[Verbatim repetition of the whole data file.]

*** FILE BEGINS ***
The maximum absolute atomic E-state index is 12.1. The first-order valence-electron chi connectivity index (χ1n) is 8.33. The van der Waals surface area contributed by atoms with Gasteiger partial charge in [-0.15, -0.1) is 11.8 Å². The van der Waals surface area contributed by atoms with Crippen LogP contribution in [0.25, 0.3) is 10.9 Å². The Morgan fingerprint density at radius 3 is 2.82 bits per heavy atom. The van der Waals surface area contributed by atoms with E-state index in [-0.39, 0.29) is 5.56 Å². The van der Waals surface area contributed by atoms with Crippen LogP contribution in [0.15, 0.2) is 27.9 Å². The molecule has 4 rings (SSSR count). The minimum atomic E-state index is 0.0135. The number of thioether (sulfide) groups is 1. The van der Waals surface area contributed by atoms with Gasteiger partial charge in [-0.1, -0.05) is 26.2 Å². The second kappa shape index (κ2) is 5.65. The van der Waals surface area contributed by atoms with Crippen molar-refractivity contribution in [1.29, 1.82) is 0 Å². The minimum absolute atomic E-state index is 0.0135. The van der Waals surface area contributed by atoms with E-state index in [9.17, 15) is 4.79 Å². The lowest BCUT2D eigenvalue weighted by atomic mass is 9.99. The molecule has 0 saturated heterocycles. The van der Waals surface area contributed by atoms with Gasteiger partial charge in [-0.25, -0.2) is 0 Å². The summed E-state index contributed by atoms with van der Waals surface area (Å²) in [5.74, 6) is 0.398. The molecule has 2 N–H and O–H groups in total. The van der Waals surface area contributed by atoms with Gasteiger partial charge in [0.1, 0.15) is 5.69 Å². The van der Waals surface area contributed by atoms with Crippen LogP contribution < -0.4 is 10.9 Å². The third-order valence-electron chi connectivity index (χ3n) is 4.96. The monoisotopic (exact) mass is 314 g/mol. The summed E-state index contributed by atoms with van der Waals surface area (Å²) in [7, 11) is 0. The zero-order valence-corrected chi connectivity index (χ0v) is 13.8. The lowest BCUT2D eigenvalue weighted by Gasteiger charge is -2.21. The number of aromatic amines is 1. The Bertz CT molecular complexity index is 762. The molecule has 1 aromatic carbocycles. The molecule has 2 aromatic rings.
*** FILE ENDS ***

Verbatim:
The maximum absolute atomic E-state index is 12.1. The first-order valence-electron chi connectivity index (χ1n) is 8.33. The van der Waals surface area contributed by atoms with Gasteiger partial charge in [-0.15, -0.1) is 11.8 Å². The van der Waals surface area contributed by atoms with Crippen LogP contribution in [0.25, 0.3) is 10.9 Å². The Morgan fingerprint density at radius 3 is 2.82 bits per heavy atom. The van der Waals surface area contributed by atoms with E-state index in [-0.39, 0.29) is 5.56 Å². The van der Waals surface area contributed by atoms with Crippen LogP contribution in [0.15, 0.2) is 27.9 Å². The molecule has 4 rings (SSSR count). The minimum atomic E-state index is 0.0135. The number of thioether (sulfide) groups is 1. The van der Waals surface area contributed by atoms with Gasteiger partial charge in [-0.1, -0.05) is 26.2 Å². The second kappa shape index (κ2) is 5.65. The van der Waals surface area contributed by atoms with Crippen molar-refractivity contribution in [1.29, 1.82) is 0 Å². The minimum absolute atomic E-state index is 0.0135. The van der Waals surface area contributed by atoms with E-state index in [9.17, 15) is 4.79 Å². The lowest BCUT2D eigenvalue weighted by atomic mass is 9.99. The molecule has 0 saturated heterocycles. The van der Waals surface area contributed by atoms with Gasteiger partial charge in [-0.25, -0.2) is 0 Å². The summed E-state index contributed by atoms with van der Waals surface area (Å²) in [5.74, 6) is 0.398. The molecule has 2 N–H and O–H groups in total. The van der Waals surface area contributed by atoms with Gasteiger partial charge in [0.1, 0.15) is 5.69 Å². The van der Waals surface area contributed by atoms with Crippen LogP contribution < -0.4 is 10.9 Å². The third-order valence-electron chi connectivity index (χ3n) is 4.96. The monoisotopic (exact) mass is 314 g/mol. The summed E-state index contributed by atoms with van der Waals surface area (Å²) in [7, 11) is 0. The zero-order valence-corrected chi connectivity index (χ0v) is 13.8. The lowest BCUT2D eigenvalue weighted by Gasteiger charge is -2.21. The number of aromatic amines is 1. The Bertz CT molecular complexity index is 762. The molecule has 1 aromatic carbocycles. The molecule has 2 aromatic rings.